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Texas Drought Kills Hundreds of Millions of Trees

By By Vickie Frantz, Staff Writer
December 27, 2011, 8:56:09 AM EST

The severe drought that has gripped Texas this year has taken a toll on the state's trees.

The Texas Forest Service has gathered information on trees that have died in each region. Preliminary estimates show that as many as 500 million trees have died this year from the drought.

The study, done in conjunction with local forestry professionals, estimated that between 100 million and and 500 million trees with a diameter of 5 inches or larger have died. The range equates to between 2 to 10 percent of the states trees.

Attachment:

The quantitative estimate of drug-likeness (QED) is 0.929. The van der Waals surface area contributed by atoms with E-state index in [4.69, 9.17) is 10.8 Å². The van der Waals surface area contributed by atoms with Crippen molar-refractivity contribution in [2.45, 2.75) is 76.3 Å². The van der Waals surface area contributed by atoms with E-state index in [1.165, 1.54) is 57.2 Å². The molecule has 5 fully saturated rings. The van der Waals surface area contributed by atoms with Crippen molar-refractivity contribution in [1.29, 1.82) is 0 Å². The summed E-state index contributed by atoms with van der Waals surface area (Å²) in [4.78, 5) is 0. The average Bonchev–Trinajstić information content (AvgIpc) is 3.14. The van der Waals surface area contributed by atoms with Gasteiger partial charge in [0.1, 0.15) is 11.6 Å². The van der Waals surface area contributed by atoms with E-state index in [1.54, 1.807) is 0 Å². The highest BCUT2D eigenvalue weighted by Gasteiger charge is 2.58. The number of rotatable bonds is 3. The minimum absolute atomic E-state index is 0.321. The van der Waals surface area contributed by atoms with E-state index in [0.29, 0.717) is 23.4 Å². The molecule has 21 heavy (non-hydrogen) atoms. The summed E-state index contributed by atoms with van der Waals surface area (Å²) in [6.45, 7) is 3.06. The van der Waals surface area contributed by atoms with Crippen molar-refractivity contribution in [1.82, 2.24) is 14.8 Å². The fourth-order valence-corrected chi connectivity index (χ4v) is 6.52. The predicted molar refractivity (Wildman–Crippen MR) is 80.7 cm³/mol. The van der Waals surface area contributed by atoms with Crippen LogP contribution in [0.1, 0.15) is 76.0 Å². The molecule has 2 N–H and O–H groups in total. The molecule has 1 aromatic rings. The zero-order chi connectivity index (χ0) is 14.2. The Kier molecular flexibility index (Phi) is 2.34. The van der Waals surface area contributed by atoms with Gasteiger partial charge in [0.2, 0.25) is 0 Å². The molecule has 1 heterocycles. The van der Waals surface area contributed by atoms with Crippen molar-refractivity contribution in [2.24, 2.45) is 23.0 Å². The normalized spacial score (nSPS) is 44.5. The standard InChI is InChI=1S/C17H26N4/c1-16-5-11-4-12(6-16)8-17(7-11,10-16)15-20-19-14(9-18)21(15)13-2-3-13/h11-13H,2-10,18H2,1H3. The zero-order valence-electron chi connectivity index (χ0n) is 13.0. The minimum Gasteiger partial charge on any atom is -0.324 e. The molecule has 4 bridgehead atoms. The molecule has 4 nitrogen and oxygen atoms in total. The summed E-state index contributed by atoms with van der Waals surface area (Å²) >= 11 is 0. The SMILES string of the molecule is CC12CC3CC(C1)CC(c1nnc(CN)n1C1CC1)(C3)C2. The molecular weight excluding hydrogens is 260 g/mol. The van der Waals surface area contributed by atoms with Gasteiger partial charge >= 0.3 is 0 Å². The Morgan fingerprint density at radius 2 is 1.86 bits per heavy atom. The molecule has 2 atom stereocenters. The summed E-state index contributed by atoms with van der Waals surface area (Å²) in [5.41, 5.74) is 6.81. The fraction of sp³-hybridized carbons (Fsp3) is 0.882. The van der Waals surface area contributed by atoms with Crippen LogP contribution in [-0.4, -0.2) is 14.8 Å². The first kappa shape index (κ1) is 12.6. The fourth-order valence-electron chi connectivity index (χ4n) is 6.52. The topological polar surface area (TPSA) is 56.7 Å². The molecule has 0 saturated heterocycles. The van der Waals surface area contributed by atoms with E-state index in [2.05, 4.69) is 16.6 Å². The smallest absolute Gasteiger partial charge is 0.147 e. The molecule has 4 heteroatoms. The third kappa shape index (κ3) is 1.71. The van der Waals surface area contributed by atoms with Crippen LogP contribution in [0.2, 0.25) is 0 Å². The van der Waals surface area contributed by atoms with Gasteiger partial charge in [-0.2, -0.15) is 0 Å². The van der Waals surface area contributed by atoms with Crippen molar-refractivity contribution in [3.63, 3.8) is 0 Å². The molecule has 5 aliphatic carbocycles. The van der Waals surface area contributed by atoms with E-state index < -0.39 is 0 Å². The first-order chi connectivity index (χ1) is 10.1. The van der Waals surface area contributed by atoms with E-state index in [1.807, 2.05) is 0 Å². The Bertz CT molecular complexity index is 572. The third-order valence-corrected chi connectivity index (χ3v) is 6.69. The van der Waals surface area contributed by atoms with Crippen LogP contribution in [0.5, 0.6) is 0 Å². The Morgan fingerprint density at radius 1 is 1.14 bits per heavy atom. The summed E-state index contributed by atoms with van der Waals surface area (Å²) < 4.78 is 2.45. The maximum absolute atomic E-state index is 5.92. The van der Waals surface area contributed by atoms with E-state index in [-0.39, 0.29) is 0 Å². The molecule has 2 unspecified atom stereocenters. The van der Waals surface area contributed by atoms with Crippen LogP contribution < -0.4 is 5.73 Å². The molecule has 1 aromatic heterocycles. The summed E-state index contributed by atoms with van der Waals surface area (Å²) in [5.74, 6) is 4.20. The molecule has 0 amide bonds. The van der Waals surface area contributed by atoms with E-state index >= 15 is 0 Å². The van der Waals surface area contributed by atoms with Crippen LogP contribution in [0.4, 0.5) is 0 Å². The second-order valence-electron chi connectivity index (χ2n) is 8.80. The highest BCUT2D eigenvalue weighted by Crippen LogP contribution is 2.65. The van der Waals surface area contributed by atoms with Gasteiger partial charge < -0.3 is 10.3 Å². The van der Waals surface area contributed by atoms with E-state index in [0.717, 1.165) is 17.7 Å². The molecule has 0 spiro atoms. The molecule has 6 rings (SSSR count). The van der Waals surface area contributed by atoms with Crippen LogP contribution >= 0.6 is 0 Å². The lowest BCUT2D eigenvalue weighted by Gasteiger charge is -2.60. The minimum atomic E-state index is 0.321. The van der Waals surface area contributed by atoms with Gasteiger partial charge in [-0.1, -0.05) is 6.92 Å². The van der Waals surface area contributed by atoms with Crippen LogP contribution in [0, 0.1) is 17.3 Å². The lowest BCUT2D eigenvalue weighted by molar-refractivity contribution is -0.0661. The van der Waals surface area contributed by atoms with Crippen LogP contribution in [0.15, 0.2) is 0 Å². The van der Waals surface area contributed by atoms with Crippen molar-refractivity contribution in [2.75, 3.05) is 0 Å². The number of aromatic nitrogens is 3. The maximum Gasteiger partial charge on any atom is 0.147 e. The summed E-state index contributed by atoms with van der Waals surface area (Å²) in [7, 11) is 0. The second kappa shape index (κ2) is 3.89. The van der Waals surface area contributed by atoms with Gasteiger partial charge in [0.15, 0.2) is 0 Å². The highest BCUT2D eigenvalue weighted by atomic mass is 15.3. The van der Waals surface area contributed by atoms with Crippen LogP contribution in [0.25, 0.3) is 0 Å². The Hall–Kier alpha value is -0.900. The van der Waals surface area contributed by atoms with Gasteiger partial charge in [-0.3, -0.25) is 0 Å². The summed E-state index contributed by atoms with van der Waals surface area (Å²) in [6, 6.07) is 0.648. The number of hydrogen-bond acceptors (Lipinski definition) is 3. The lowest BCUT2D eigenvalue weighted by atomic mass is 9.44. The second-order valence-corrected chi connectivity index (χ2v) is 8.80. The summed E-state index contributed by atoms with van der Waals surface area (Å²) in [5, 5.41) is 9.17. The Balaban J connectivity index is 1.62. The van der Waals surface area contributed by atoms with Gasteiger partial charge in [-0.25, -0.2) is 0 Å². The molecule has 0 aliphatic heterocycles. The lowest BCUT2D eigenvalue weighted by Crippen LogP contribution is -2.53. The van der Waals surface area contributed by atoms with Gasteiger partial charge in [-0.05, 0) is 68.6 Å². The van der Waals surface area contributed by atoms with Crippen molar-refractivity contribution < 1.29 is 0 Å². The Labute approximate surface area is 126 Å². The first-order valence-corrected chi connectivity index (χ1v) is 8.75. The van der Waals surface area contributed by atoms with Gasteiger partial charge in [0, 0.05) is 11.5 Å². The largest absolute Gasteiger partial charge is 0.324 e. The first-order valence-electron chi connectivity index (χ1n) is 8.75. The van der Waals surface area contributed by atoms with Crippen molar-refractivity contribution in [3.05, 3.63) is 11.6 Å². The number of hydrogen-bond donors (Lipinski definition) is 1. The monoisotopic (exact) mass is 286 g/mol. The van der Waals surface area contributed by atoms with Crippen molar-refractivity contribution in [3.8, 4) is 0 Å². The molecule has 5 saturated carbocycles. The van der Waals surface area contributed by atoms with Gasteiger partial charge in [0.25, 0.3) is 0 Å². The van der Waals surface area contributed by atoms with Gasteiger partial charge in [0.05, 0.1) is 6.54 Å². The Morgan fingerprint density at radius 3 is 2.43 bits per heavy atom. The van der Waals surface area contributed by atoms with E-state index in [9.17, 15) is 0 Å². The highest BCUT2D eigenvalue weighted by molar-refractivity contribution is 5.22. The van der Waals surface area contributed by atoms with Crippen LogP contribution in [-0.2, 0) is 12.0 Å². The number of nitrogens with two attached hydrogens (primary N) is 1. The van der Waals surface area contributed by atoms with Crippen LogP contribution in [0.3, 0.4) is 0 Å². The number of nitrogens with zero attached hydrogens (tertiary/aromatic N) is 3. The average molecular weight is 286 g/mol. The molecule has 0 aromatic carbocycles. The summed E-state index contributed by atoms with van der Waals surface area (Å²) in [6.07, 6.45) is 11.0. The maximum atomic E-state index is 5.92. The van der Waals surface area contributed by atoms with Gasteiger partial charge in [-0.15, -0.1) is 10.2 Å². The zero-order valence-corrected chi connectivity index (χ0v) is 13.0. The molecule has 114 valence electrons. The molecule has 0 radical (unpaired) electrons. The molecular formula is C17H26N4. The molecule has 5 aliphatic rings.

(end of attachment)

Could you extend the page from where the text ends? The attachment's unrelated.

"I think what is surprising foresters with this drought, relative to other dry periods in the past 10-20 years, is the number of large, mature trees that are succumbing," said Dr. Chris Edgar. Edgar is a Forest Research Analyst for the Texas Forest Service.

The Texas Forest Service foresters will use aerial imagery in the spring to do a more in-depth analysis of tree deaths.


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In the spring, trees that may have gone into early dormancy could show signs of a comeback.

The Texas Forestry Service home page has links for homeowners with watering tips and how to assess whether a tree is dead or in early dormancy.

"During this time of year, it's difficult to tell in some cases if a tree is truly dead. And keep in mind that the drought is ongoing. We fully expect mortality percentages to increase if the drought continues," said Burl Carraway, Sustainable Forestry Department Head.

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